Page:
Of course, in Deepsix, the grieving is short because our stranded characters are facing their own survival.  They don’t really have the luxury to wallow in grief.

Part 2 – Overland

Although Mac doesn’t think much of him, it is Nightingale who remembers that the original mission had left a lander behind during their withdrawal.  It is their only hope for survival once Ian Helm has done his evil.  They remove capacitors from one of the damaged landers and secure them at the site.  In order to reach the remaining lander, however, the party will have to cross 175 kilometers of icy, alien land and hostile native creatures.

It is mostly during this trek that the novel centers itself and fleshes out the various themes.

When struggling to survive in a hostile environment, people are literally stripped to their essence.  Fear can be a powerful motivator, for both cowards and heroes.  When they first learn that there is no way off the planet, MacAllister’s fear seems to betray the coward in him, yet throughout the march, when push comes to shove, Mac always steps up and faces danger with aplomb.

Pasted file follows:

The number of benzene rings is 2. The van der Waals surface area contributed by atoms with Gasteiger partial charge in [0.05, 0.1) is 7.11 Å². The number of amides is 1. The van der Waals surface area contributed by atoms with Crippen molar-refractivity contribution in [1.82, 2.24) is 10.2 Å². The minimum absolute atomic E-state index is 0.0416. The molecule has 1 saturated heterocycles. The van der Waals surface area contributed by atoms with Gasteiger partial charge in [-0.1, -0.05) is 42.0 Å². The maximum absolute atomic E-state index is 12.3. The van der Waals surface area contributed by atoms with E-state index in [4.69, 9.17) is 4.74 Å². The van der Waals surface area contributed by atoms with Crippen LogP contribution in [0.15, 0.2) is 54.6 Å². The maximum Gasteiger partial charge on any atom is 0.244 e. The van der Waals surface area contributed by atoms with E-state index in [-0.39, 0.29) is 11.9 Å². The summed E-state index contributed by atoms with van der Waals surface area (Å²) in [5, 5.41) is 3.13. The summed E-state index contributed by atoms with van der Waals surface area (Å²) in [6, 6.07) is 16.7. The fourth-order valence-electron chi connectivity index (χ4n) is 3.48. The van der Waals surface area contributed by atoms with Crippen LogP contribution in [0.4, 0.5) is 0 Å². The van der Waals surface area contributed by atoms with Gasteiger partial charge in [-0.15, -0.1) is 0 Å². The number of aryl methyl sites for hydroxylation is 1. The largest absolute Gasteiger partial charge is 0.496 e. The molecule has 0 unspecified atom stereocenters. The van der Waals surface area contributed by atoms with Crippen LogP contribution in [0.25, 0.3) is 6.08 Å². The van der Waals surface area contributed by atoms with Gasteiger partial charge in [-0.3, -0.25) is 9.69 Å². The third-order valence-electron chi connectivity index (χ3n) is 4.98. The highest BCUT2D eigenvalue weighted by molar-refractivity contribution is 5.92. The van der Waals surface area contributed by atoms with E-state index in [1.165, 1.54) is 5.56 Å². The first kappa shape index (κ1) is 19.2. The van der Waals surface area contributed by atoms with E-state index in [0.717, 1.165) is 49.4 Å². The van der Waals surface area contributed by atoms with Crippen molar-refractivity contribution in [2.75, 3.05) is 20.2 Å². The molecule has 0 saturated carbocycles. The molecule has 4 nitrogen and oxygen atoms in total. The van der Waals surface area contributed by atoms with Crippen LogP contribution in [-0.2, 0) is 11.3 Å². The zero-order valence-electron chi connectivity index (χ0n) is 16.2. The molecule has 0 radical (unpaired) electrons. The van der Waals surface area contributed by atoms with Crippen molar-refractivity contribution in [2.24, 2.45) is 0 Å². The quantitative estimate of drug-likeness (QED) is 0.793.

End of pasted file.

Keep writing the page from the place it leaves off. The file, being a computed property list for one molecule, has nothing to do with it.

By contrast, Nightingale thinks of himself as a coward and so must test that assumption at every step.  Even though he often reacts heroically to situations, he still thinks of himself as a humiliated man.

As the group marches across Deepsix, Captain Nicholson decides that he will blame the entire incident on the pilot who lost his life on the surface and will thus manage to save his career.  Captain Clairveau demands that the scientists on the <I>Wendy</I> use their talents to come up with alternative rescue plans.  This is the ultimate intelligent-monkey challenge: you are presented with an engineering problem – come up with a workable solution.  It is John Drummond, the mathematician whose brilliant career has fizzled, who works out the details of salvaging the remains of a Maleivan skyhook and using it as a scoop to skim the atmosphere and pick up the damaged lander.  Like Mac, he behaves heroically without actually realizing he is doing so.